Turn Away the Gay Laws

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Any business who is turning anyone away from services based on religious belief is not Christian. I’ve said it before: if you disagree with another person’s beliefs or actions, your only option is to pray for that person. It’s right out of Jesus’ mouth, folks: “Love your enemy and pray for those who persecute you.”

Now, if you’re praying for someone, really praying, 99% of the time God is going to change you. So just prepare yourself for that.

The real kicker is, as a Christian, what I just wrote applies to me as well. All these idiots who claim to need a law to defend their bigotry? Damn it! All I can do as a Christian is pray for them. And I have to be open to how God will change me when I do.

But let me set aside the Christian aspect of what’s happening Tennessee, Georgia, Kansas, and Arizona. I absolutely disagree that these movements are in any way Christian based, but there may really be those who believe it. Is it okay for businesses to discriminate based on sexual orientation? I’m really asking the question. Race is protected. Religion is protected. Age is protected. Gender is protected. Religion is protected. Disability is protected. But there is no federal law that protects LGBT individuals. Am I right about that?

Businesses can discriminate based on the clothes you wear (or don’t wear). Why is that? If my religion requires me to keep my face covered, but your business requires that your face be identifiable, who’s right wins?

I believe religious freedom, even religion that I disagree with, should be protected. Why is it my right to make the local bakery cater my same-sex wedding?

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3 thoughts on “Turn Away the Gay Laws

  1. “I believe religious freedom, even religion that I disagree with, should be protected. Why is it my right to make the local bakery cater my same-sex wedding?”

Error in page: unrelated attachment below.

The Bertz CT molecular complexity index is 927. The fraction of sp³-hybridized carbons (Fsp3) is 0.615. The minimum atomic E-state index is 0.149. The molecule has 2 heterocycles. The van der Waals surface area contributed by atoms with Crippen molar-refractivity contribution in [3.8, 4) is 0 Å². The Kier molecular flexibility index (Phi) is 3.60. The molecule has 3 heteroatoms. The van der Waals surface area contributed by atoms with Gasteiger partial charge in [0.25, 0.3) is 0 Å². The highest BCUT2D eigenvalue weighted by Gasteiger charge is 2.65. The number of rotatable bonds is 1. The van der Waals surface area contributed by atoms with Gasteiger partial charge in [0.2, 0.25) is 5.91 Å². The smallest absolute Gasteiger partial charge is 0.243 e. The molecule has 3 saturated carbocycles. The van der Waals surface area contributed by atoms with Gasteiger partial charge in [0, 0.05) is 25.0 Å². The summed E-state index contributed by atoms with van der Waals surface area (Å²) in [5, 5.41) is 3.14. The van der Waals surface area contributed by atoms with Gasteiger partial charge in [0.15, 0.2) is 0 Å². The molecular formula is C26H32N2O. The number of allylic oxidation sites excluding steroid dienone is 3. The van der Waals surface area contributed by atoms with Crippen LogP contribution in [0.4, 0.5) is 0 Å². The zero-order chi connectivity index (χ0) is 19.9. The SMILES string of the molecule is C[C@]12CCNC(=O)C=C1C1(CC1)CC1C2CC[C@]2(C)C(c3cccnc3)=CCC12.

Your right to practice your religion ends where my rights to life, liberty, & pursuit of happiness begin. Take it to the extreme: what if your religion tells you that you should sacrifice a virgin on the solstice. Doesn’t that virgin’s right to live take precedence? A less extreme (but more relevant) example: your religion tells you that homosexuality is wrong…OK, so don’t be homosexual, but you don’t have the right to tell me I can’t be. Your religion requires you to wear a burqa, but not to make me wear one. Your religion bars you from eating pork…why would that affect my menu for the week?

    As for that bakery, the baker opened a business to the public. He advertises to the public. He may have a business license from the local or state government. He uses public resources & infrastructure (that my tax dollars helped pay for) to conduct his business. For those reasons, he can not discriminate against me because of my religion or my race or my ethnicity. Unfortunately, sexual orientation is not a protected class federally, nor in Tennessee, so he CAN turn me away because I’m gay.

    Many follow this line of questioning with this one: Why would I wanna give that baker my gay money to begin with? Well, I don’t…and in Nashville, I don’t have to. Why give a bigot baker my cash when there’s another up the block that’d be happy to have my business? The problem comes in when you get outside the metro areas…what happens when the only baker in Oneida doesn’t want to bake my cake? Should I have to drive 60 miles to Knoxville to find a baker?

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